BY PIJ REPORTER
A law firm belonging to former Justice Minister Samuel Tembenu is withholding over K660 million awarded by a court to the National Oil Company of Malawi (NOCMA) after the state-owned company terminated the company’s contract for external legal services.
According to information sourced by PIJ, the Commercial Court ordered construction multinational Mota Engil to pay a sum of K3 billion for non-payment of fuel acquired on credit. Tembenu’s law firm, Tembenu, Kilembe and Company (previously known as Tembenu, Masumbu and Company), was representing NOCMA then, as an external legal services provider.
Following an arbitration process, Mota Engil paid the K3 billion to the law firm, according to a payment plan agreed upon with the company, reportedly, allowing payments in instalments.
The law firm paid the whole 3 billion kwacha, but the settlement of the debt included interest fees which had accumulated to K660 million kwacha, according to NOCMA’s officials. At around the same time the law firm was supposed to surrender the K660 million kwacha, NOCMA terminated the services of Tembenu, Masumbu and company.
The move coincided with a change of power from the Democratic Progressive Party (DPP) administration, under which Tembenu served as Justice Minister, to the Tonse administration.
Tembenu served as Justice Minister from 2014 to 2020.
Samuel Tembenu (Right) served as Malawi’s Justice Minister from 2014 to 2020 under former president Peter Mutharika (LEFT).
The PIJ was unable to find the reasons for the termination of the said contract.
But according to officials at NOCMA, the law firm invoiced NOCMA legal bill amounting to K90 million. The amount was disputed by NOCMA officials who argued that one of the billed services, purported legal advice, was never carried out by the law firm. (PIJ reached out to representatives of the law firm, but did not respond to our questions on the matter.)
According to NOCMA, instead of withholding the K90 million, it alleged to be owed by NOCMA, the law firm decided to hold the whole K600 million which was supposed to be sent to NOCMA in five instalments.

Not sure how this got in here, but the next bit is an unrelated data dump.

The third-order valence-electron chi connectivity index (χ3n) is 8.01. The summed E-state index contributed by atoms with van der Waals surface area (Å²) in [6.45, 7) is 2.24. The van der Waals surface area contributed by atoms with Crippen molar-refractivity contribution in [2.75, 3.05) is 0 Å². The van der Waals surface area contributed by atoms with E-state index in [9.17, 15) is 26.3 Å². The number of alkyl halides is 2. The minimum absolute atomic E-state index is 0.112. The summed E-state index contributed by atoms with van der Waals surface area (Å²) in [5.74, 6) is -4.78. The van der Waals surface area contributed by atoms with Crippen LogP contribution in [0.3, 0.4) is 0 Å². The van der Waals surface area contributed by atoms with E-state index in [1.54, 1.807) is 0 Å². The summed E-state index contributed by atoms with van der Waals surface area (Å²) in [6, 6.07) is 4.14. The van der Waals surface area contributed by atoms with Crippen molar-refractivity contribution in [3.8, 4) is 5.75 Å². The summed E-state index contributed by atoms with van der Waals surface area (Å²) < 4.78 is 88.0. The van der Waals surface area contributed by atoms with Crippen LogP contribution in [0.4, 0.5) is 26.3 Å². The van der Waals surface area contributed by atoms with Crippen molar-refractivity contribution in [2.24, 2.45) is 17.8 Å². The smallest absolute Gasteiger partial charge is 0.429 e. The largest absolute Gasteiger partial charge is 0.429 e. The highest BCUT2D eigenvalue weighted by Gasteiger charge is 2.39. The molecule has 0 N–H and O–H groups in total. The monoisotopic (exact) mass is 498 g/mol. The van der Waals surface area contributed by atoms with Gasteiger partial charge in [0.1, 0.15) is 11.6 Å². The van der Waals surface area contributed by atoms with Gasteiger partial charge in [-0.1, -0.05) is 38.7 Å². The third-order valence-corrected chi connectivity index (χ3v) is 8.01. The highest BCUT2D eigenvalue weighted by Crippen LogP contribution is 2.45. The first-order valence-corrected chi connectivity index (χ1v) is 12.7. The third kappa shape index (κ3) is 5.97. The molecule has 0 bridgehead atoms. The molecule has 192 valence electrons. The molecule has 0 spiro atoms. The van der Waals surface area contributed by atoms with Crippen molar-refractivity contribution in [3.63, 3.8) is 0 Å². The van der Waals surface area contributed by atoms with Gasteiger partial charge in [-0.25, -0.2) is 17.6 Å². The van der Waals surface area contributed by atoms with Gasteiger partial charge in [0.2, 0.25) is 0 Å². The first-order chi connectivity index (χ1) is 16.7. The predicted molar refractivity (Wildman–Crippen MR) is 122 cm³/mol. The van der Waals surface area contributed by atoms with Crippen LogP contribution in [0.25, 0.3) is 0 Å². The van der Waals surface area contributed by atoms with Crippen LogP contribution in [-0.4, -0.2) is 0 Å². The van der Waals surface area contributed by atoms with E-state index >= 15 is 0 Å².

Attorney General Thabo Nyirenda confirmed in an interview he was aware but could not immediately say whether the move constituted lawbreaking, referring PIJ to officials at NOCMA for details of the matter.
“Yes, I can confirm I am aware of this matter,” said Nyirenda
Speaking in an interview, NOCMA acting CEO Reuben confirmed the development, saying the law firm has now agreed to settle the matter through dialogue.
“Tembenu and Masumbu were our legal retainers. We had problems up to the point that we really had to part ways. Mota Engil was getting diesel on credit and had a huge debt. It reached up to three billion kwacha. They told us they couldn’t pay us then, because they were also waiting for the government to pay them, so we went to the point where we said the two were mutually exclusive,” said Reuben.
When contacted for comment, Tembenu, who is managing partner in the private practice law firm, said he could not comment on the matter, citing lawyer and client confidentiality.
“We cannot discuss the specifics of this issue at this stage. However, we shall be engaging with our Client and once our engagement with them is finalized, we shall, while respecting the confidential nature of our relationship with the Client, be in a position to comment on the matter at an appropriate date in the near future,” said Tembenu.
When contacted, Mota Engil Spokesperson Thomas Chafunya refused to comment on the matter when requested for comment, as we sought confirmation that the company paid the funds to Tembenu’s company.
“Mota Engil does not comment on matters of other organizations and their interactions with the legal house that represents them,” said Chafunya.
The development comes amid various cases of abuse of public funds by public officials, often working in the practice of public firms. Management of state enterprises such as NOCMA, in particular, has been rocked for years by abuse with various procurements of services and goods marked by inflated contracts sums, bribery, kickbacks and outright embezzlement.
The revelations further come amid changes at NOCMA and a war of words between outgoing CEO Helen Buluma and senior officials of the Tonse administration.
The Platform for Investigative Journalism is an independent non-profit centre for investigative journalism.